CHROs have a great opportunity to strategically realign the HR function right now. The global recession is slowly creeping up, businesses are resetting their strategic plans, CEOs (boomers) are retiring, new (first-time) CEOs are taking the reins, and the war for talent is about to get worse due to the changing dynamics of the global workforce over the next five to 10 years. The world is ready for (and needs) a different HR. Maybe most importantly, CHROs carry more weight than ever and command the attention of CEOs, CFOs and boards of directors in most companies.
CHROs should consider the following steps to reposition HR’s strategic impact:
- Assess current state. Analyze business strategy. Determine strategic capabilities. Obtain stakeholder input. Assess internal HR impact
- Analyze HR capabilities. Review functional alignment. Compare HR capabilities to strategic business needs. Compare to relevant markets. Analyze strengths and opportunities
- Address opportunities. Identify HR strategic priorities. Realign structure and capabilities. Develop three-year roadmap
CHROs should take a deep look and assess HR capabilities and outcomes in the context of business strategy. Examine the business needs, determine organization capabilities and identify future talent requirements. Contrast those needs with HR programs, processes and activities. Evaluate whether these HR investments really deliver against what the business strategically needs most.
This is also a good time to reassess the HR structure and your function’s capabilities to deliver on business needs and capabilities. Disregard the typical HR structure and competency model you have in place. Determine what the future HR should be to generate new organization outcomes. This involves matching future HR competencies and resources with your business needs over anything else.
Despite the earlier rant, benchmarks can play a valuable role in calibrating overall trends, provide some new perspective or even validate financial investments. When using benchmarks, one must keep in mind that direction is more important that precision and benchmarks never tell the entire story. No two companies are the same. Your strategic context and business needs are more important than internal benchmarks. Benchmarks should help validate hypotheses not make decisions. Compare to industries and markets that you aspire to rather than where you are today.
Following a careful assessment of HR’s organization, capabilities, programs, and processes against the business strategy and relevant benchmarks, CHROs can identify strengths and gaps to address immediately. Sacred HR programs and processes should be evaluated by contrasting business impact versus level of importance to HR. You should recalibrate what HR is focused on. This a great opportunity to begin integrating analytics into the function. Abandon retrospective HR efficiency metrics such as retention, engagement and time to fill and begin introducing ways to leverage data for predicting where your HR programs and investments will have the greatest impact.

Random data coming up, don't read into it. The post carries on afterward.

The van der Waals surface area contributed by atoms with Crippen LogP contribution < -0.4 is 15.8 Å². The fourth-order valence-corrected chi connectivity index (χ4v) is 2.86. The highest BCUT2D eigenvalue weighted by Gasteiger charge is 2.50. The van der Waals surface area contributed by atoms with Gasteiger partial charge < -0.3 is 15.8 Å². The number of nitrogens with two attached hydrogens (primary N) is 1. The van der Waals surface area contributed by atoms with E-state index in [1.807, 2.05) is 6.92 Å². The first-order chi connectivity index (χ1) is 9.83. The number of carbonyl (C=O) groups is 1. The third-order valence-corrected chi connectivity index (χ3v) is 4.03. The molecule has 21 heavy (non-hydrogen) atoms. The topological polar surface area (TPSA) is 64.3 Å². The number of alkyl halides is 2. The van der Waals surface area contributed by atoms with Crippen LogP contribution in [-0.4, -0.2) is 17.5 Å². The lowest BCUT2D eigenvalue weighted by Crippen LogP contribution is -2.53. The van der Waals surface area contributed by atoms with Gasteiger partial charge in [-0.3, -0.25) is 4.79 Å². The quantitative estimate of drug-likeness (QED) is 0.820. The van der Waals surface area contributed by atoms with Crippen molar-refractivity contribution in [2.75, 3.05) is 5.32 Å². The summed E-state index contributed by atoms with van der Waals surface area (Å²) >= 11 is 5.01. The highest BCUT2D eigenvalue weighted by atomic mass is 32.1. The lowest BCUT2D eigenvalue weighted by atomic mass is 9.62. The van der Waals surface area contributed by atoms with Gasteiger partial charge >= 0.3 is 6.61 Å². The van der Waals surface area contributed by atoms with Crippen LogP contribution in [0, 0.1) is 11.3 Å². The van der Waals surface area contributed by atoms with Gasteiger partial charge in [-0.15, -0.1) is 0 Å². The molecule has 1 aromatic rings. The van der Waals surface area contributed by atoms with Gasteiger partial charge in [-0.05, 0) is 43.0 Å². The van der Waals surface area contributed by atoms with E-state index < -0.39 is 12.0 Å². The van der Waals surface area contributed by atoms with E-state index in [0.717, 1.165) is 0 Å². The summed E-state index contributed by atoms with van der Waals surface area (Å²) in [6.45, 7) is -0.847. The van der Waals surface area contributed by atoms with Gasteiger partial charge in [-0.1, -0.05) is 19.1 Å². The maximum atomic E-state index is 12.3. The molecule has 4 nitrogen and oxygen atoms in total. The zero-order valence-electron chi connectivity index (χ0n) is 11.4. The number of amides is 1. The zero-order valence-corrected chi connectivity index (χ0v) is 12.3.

From this comprehensive strategic assessment of HR, a CHRO and his/her leadership team can build their transformation plan. This should involve a two- to three- year plan that outlines changes to HR strategy, priorities, structure, capabilities, processes, and specific investments which better align with business needs. This roadmap should include a thoughtful change management plan which considers the implications for key stakeholders, such as senior executives, line managers, employees, and the HR organization. The HR function must change if it is to truly impact the business and get ahead of strategic needs which may mean some favored programs and processes such career centers, performance management, corporate universities, talent reviews, and wellness may have to evolve or be eliminated. Trade-offs are difficult but critical.
To ensure a successful strategic realignment of HR, there should be a disciplined process and unbiased team to assess the current state and create a better understanding of business needs and expectations. The assessment should be conducted in partnership with HR leadership and key executives to ensure full transparency and shared ownership. Most HR organizations have come a long way over the past decade by reducing the transactional and operational focus to more strategic areas. The demand and expectations for HR are higher than ever. CHROs now have an obligation to ensure HR priorities, capabilities and the organization are truly aligned with what matters most to the future success of business. CEOs are asking for it!